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Heavy Rains Cause Log Jam On Mississippi River in St. Paul

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(credit: CBS) Rachel Slavik
Rachel Slavik joined the WCCO team in October of 2010 and is thrill...
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SAINT PAUL, Minn. (WCCO) – Heavy rainfall the past few weeks has been causing problems on lakes and rivers around Minnesota and Wisconsin.

Some lakes have no wake zones, creeks and rivers are showing minor flooding and the swollen Mississippi River is sending a lot of debris down river.

On the banks of the Mississippi, the St. Paul Yacht Club kicks off the boating season with an annual orientation.

“I’m very interested because I love cruising,” Ron Hilson, a member of the St. Paul Yacht Club, said.

But for members like Ron Hilson, this year is off to a slow start.

“It’s not worth it to go out there,” Hilson said.

Trees and other debris caught in the high and fast moving Mississippi are causing a growing problem down river.

At Raspberry Island in St. Paul a log jam is getting larger by the day and clean up won’t happen until next week due to unsafe river conditions.

“There is still a fair amount that’s stuck on that bridge,” Hilson said.  “Someone will have to come get it out.”

From his river front property, Dennis Osmussen has also watched the buildup at Raspberry Island.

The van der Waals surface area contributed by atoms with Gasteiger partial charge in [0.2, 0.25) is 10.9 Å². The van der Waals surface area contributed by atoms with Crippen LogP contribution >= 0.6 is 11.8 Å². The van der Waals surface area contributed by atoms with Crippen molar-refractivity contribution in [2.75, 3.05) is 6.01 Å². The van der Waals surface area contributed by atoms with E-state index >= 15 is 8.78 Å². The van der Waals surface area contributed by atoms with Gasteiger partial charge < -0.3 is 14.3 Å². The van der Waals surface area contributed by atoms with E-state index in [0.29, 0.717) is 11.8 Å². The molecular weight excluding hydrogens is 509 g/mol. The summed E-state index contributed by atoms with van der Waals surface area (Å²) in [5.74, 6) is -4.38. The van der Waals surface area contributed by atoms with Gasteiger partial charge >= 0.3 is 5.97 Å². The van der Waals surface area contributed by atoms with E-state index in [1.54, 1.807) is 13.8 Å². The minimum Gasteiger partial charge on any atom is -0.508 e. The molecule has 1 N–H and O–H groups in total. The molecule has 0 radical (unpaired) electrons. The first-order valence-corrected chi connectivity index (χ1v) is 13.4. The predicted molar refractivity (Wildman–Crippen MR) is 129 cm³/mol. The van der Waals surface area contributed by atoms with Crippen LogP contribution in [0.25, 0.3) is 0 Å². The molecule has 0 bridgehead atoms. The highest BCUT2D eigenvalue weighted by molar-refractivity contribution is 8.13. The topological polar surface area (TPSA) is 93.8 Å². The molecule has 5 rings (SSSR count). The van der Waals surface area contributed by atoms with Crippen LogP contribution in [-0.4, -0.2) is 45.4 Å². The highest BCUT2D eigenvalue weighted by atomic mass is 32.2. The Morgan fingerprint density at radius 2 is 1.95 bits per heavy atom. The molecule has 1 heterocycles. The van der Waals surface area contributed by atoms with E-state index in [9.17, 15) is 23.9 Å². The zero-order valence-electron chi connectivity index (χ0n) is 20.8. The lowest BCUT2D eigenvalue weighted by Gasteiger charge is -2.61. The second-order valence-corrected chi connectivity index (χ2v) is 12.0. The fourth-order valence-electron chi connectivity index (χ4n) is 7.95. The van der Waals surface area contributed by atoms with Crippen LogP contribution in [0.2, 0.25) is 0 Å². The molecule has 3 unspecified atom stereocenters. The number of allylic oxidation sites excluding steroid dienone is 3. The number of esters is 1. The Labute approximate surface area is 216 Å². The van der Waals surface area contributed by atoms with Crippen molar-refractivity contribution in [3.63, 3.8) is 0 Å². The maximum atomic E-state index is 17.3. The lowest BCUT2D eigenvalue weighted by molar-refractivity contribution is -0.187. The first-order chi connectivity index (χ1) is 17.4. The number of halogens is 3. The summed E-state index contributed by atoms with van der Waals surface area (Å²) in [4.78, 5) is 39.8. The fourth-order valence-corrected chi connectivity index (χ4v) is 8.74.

“Gee, this is getting substantial.  It was bigger than this last year but not a lot,” Osmussen, a St. Paul Yacht Club member, said.

The log jam not only blocks boating traffic but also becomes a safety concern.

“If someone’s motor cut and got swept into that, it’s hard to say what would happen,” Osmussen said.

Heavy rain caused a log jam in the same place last year.  It triggered a debate over who would pay to clean it up since the log jam touches public, private, and federal property.  Ultimately, the city of St. Paul paid the bill.

This year, the city will once again cover removal costs.

However, clean up won’t begin until next week. Meanwhile, the log jam grows by the day.  The high water and swift current make it too dangerous for crews to remove the debris safely.

“Under the conditions, it’s perfectly understandable.  The river will go down in a couple of weeks,” Osmussen said.

With more rain the forecast it will take time before the river recedes to a safe level.

So, for boaters near Raspberry Island, it means more time in the slip rather than on the water.

“I’m looking forward to the water dropping and do what boats are meant to do,” Hilson said.

City officials said they hope to start clean up next Wednesday or Thursday, once the water is at a safe level.

As of now, officials aren’t concerned that the log jam could damage the bridge infrastructure because the river is below flood stage.

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